Processed meat may eat pancreatic cancer

The incidence of pancreatic cancer is closely related to diet. The UK’s Cancer Journal published a recent study in Sweden that found that eating one sausage or two bacon a day would increase the risk of pancreatic cancer by 20%. Scientists have found that even relatively small amounts of processed meat can increase the fatal risk of pancreatic cancer.

Scientists at the Karolinska Institute in Sweden conducted an in-depth analysis of the results of 11 studies involving 6,000 patients with pancreatic cancer. The analysis found that if you eat 50 grams of processed meat every day, the risk of pancreatic cancer will increase by 19%. This is equivalent to eating a few slices of ham or salami every day; a hot dog or sausage; or 2 pieces of bacon. Daily intake of 100 grams of processed meat (equivalent to 1 small hamburger) increases the risk of pancreatic cancer by 38%. With 150 grams of processed meat per day, the risk of pancreatic cancer increases by 57%.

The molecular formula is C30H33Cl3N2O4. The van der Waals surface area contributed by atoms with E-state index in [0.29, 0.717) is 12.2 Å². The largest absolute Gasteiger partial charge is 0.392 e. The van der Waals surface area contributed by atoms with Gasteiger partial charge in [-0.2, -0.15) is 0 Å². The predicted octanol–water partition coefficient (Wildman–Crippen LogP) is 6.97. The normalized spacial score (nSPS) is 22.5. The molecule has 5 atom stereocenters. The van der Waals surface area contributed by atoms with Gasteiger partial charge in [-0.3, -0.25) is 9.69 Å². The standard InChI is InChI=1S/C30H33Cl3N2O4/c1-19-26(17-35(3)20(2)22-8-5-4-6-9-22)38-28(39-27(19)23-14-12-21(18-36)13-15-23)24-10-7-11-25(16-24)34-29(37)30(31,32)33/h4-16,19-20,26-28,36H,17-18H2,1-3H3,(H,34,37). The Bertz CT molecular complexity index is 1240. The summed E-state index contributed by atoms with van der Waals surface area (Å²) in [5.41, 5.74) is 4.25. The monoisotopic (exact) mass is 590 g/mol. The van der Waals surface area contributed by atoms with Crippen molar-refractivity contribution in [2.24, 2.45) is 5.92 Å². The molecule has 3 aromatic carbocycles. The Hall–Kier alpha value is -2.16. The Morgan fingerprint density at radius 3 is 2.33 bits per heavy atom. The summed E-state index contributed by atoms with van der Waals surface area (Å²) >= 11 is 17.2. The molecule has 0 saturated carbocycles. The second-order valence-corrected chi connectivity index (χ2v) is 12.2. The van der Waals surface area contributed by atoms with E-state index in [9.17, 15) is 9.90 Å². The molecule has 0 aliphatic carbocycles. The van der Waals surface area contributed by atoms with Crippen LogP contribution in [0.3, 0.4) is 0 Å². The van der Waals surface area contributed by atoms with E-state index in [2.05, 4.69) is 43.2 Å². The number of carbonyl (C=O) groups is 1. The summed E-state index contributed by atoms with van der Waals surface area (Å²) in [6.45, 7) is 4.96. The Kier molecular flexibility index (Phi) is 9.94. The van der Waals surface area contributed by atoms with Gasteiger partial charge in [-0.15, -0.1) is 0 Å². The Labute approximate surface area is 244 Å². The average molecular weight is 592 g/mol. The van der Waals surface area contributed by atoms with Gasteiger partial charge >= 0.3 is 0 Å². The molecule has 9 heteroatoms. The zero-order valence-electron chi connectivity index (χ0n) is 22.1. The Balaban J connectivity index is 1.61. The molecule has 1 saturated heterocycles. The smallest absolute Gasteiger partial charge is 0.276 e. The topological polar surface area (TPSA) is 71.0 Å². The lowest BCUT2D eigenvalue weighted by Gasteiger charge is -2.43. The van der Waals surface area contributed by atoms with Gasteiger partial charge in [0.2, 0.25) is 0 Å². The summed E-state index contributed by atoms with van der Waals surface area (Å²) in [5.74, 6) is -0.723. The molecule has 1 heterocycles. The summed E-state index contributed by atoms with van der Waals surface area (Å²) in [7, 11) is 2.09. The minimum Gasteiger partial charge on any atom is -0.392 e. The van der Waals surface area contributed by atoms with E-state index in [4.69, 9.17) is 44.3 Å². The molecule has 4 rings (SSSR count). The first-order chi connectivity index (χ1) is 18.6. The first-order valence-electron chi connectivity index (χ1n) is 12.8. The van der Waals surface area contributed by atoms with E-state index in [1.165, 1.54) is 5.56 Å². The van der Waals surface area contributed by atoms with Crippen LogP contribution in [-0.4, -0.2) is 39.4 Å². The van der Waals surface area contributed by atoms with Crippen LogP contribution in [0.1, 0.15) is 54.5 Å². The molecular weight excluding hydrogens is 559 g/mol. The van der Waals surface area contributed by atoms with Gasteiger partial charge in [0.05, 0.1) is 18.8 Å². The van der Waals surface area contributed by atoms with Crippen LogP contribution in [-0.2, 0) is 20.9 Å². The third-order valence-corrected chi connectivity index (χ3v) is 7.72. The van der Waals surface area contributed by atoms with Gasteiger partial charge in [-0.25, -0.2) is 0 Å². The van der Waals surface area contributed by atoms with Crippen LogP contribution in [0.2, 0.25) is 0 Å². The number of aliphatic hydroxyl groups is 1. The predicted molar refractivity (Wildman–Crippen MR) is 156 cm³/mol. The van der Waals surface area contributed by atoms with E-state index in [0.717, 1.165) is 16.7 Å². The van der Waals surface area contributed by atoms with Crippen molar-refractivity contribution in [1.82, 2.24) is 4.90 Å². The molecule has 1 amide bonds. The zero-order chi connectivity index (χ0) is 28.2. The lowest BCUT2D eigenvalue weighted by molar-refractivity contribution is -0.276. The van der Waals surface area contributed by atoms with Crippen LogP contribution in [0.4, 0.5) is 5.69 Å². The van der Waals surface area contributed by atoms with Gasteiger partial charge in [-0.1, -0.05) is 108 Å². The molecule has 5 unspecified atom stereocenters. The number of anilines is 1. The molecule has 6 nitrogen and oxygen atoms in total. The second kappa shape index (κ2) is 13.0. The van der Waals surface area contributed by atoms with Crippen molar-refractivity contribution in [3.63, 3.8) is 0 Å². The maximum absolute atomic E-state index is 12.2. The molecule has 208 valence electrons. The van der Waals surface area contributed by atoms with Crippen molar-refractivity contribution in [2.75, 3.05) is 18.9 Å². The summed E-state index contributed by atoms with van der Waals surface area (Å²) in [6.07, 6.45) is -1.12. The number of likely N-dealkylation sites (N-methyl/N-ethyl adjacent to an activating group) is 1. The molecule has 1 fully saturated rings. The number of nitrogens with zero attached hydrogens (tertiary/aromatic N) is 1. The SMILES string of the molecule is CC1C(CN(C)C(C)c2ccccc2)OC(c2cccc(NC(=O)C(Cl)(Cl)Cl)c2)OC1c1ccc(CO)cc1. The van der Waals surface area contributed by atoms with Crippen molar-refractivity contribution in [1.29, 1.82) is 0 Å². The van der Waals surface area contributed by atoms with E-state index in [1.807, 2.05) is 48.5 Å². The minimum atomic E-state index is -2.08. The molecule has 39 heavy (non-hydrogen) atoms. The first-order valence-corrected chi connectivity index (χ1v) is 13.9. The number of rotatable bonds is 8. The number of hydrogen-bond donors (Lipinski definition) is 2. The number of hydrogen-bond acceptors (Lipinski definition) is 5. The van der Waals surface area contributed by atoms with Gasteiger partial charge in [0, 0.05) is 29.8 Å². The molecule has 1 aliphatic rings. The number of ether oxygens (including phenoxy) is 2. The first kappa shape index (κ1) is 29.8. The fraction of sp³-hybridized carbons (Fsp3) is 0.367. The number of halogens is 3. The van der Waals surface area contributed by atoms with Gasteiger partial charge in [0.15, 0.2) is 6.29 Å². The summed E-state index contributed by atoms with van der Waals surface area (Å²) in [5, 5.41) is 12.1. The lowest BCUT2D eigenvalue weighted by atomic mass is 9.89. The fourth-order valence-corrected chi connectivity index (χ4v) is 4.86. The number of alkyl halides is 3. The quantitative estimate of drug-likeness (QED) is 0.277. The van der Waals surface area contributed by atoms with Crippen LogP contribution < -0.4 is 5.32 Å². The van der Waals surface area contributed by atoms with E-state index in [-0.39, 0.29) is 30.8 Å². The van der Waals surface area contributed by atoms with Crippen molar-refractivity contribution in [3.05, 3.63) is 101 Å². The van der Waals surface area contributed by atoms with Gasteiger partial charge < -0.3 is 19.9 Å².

Professor Suzanne Larson, the head of the new study, said the study also found that common red meat such as ribs and steaks increased the risk of cancer in men but did not increase the risk of cancer in women. The British government has also published a health guide recommending that the weekly intake of red meat and processed meat is limited to less than 500 grams.